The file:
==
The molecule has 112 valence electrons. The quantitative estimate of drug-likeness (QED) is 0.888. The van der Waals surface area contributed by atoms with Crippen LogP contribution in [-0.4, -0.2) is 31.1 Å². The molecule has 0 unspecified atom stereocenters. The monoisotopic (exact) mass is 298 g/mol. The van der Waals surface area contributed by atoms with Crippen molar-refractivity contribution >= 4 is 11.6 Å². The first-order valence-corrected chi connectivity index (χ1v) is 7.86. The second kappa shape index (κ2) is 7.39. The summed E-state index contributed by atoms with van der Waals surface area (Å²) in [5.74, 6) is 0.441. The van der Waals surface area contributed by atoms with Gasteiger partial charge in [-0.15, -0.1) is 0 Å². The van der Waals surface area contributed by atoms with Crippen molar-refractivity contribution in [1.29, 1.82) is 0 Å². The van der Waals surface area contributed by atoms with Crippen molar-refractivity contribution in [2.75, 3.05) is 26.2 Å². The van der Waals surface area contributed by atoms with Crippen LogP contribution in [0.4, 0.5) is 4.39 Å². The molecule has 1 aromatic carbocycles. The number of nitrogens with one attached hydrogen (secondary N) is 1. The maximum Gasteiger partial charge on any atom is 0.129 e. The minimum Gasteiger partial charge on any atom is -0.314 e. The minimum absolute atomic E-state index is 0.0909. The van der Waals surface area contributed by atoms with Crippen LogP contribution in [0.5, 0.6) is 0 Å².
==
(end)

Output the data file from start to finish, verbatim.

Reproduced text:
The molecule has 112 valence electrons. The quantitative estimate of drug-likeness (QED) is 0.888. The van der Waals surface area contributed by atoms with Crippen LogP contribution in [-0.4, -0.2) is 31.1 Å². The molecule has 0 unspecified atom stereocenters. The monoisotopic (exact) mass is 298 g/mol. The van der Waals surface area contributed by atoms with Crippen molar-refractivity contribution >= 4 is 11.6 Å². The first-order valence-corrected chi connectivity index (χ1v) is 7.86. The second kappa shape index (κ2) is 7.39. The summed E-state index contributed by atoms with van der Waals surface area (Å²) in [5.74, 6) is 0.441. The van der Waals surface area contributed by atoms with Gasteiger partial charge in [-0.15, -0.1) is 0 Å². The van der Waals surface area contributed by atoms with Crippen molar-refractivity contribution in [1.29, 1.82) is 0 Å². The van der Waals surface area contributed by atoms with Crippen molar-refractivity contribution in [2.75, 3.05) is 26.2 Å². The van der Waals surface area contributed by atoms with Crippen LogP contribution in [0.4, 0.5) is 4.39 Å². The molecule has 1 aromatic carbocycles. The number of nitrogens with one attached hydrogen (secondary N) is 1. The maximum Gasteiger partial charge on any atom is 0.129 e. The minimum Gasteiger partial charge on any atom is -0.314 e. The minimum absolute atomic E-state index is 0.0909. The van der Waals surface area contributed by atoms with Crippen LogP contribution in [0.5, 0.6) is 0 Å².